Lemon tarts, pies, and cookies are among the many products sold in addition to Crave’s lunch menu.

John Brunty used to lament that he had no place to get lunch. A veteran of the restaurant business, he used to leave his office on Millwood Avenue and walk to a local food store to buy bread to make a sandwich. When that shop closed, Brunty decided Millwood needed its own restaurant and opened Crave Market and Café.

“I realized there was a need for lunch service on Millwood,” Brunty said.

Millwood Avenue is not a bustling commercial district like Main Street or the Vista. An animal clinic, florist and drugstore each have a handful of cars parked out front. Drive by during lunch, however, and the parking lot for Crave is packed, so much so that Brunty began offering valet service four days a week after the volume of customers made parking a challenge.

Crave first opened as a store for specialty local products such as honey, jams and cheeses in March of 2016, in addition to offering sandwiches-to-go. Without the sit-down restaurant, foot traffic was lacking.

Brunty hired chef Ola Helsing, a graduate of both the French Culinary Institute in New York City and the School of Hotel, Restaurant and Tourism Management at the University of South Carolina, to create a menu using the products Brunty sold on shelves.

That menu has been well-received, with Brunty estimating that 75-80% of Crave’s daily customers eat at the restaurant regularly.

“Our return business is huge,” Brunty said, adding that the restaurant’s sales doubled from 2017 to 2018. “I think the product is good, the atmosphere, the customer service.”

Margaret Rembert is one of Crave’s regular customers, who appreciates that they offer good service and local ingredients, a sentiment echoed by other customers. She said that she doesn’t eat out very often, but often chooses Crave when she does “because, simply put, its good food.”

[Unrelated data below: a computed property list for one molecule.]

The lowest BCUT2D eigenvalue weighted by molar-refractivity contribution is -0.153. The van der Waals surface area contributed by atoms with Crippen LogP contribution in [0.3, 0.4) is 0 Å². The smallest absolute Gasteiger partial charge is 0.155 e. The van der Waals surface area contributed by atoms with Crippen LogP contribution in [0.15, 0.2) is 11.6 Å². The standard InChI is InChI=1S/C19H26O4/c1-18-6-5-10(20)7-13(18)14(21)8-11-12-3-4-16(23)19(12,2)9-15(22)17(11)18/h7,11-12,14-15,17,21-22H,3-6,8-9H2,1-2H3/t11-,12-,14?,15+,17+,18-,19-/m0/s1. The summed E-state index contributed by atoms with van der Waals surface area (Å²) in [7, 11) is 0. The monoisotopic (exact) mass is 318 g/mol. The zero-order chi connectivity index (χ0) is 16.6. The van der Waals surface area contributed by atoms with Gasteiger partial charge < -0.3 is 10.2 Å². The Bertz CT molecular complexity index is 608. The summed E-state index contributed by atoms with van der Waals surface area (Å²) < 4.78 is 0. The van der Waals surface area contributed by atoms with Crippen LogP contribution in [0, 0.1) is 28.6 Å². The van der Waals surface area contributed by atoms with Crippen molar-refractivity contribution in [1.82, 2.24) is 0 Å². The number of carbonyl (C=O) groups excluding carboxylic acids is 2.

With business quickly growing after the café opened, Brunty and Helsing struggled to keep up.

“There were definitely opportunities [to improve the business] that we missed out on,” said Helsing.

With the restaurant now fully staffed and running more smoothly, Brunty and Helsing are able to focus on fine-tuning the menu, which recently included adding more vegetarian and gluten-free options. Helsing explained that she’s learned to take a lot of input from her customers.

“Half the time I don’t even have to plan the menu because of requests I get from customers,” Helsing said.

In addition to smaller changes, Brunty and Helsing are also looking into expanding Crave, highlighting a need for a second convection oven and panini press, and a lack of space within the kitchen for both.  They’re also interested in opening the restaurant earlier to offer breakfast but stated its success so far was not entirely in their hands.

“[The restaurant business] is ever, ever changing, nothing is ever set in stone,” Helsing said.

Some of their success was pure luck, Brunty added, as there are “just so many moving parts.”

Chef Ola Helsing prepares sandwiches for a table of customers during the lunch rush.

Owner John Brunty and Chef Ola Helsing say that sharing the same vision for Crave partially led to its success.

A stack of order receipts is indicitive of a packed restaurant during lunch.

A hand-drawn sign welcomes customers near the front door, with another chalkboard displaying the special of the week.